Positively Paula

LeAnn Rimes, Gary Busey, and Huh? A Call for Better Stepmom Reporting!

Thursday, August 18, 2011
A couple of weeks ago I tweeted about People.com's "Caught in the Act!" column that opened with a picture of LeAnn Rimes, her husband Eddie Cibrian, and Eddie's sons. The piece consisted of four lines total, and the opening line was "What a good stepmom!" I tweeted about it, and I knew from LeAnn's tweets back to me that she wasn't too happy.

You see, I had tweeted, "'What a good stepmom!' for shopping w/ stepsons. More to being a good stepmom than shopping. Let's hear it." And, once again I learned a lesson about communicating on-line whether it be via email, Twitter, or whatever else. Most of us have had the experience of our thoughts and even feelings being interpreted differently than we had intended.

Here's the real point I wanted to make in my tweet, and I am so thrilled that I have more than Twitter's 140 characters in which to say it. I wish the media would cover remarriage and stepfamilies in a more positive way. (By the way, I just tweeted the preceding sentence because it fit into a tweet.)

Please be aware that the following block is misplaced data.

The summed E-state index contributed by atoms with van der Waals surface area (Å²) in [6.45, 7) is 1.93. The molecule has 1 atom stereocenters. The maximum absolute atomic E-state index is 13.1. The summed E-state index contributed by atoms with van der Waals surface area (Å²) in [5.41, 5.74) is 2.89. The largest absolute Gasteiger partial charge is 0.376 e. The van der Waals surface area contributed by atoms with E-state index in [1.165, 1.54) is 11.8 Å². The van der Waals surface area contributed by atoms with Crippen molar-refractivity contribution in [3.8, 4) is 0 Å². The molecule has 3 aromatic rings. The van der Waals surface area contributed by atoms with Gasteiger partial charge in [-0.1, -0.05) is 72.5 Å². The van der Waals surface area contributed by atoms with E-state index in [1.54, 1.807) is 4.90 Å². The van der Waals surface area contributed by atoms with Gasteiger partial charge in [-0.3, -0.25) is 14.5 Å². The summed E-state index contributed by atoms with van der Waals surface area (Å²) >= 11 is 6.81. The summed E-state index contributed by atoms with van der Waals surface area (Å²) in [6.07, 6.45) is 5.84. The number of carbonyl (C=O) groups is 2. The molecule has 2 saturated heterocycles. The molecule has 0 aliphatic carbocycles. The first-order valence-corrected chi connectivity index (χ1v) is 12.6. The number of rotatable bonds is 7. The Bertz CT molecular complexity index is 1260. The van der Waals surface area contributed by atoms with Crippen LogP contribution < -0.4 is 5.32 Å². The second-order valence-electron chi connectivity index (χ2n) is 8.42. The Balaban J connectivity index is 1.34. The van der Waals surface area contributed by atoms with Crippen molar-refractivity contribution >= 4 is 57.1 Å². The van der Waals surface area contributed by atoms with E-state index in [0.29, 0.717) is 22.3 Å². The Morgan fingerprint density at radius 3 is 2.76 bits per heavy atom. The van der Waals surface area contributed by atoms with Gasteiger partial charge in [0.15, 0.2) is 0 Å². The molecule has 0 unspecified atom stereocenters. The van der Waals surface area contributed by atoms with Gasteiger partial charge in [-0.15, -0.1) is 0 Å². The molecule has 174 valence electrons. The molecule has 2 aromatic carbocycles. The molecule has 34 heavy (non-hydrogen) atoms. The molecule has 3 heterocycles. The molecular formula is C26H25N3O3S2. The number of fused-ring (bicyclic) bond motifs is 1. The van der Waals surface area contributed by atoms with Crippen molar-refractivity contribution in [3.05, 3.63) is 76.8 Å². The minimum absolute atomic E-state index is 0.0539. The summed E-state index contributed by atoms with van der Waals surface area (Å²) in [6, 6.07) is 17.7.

That paragraph that opened with "What a good Stepmom!" didn't really do justice to what LeAnn or the majority of stepmothers do every day for their stepchildren. It pointed out that: their family was enjoying a shopping outing; she was wearing leopard print shorts while browsing; she ran into Gary Busey; and, she returned to the area for a romantic meal with her husband later that day.  That's it!

I'm just not getting how the opening line connects in any way with the rest of the paragraph. Good stepmoms do more than shop with their stepkids, and I think the column contributed to the unfair picture of remarriage and stepfamilies that is often painted. (Read more about this in my column entitled, "On ReMarriage: Hollywood Paints an Unfair Picture" in The Washington Times.)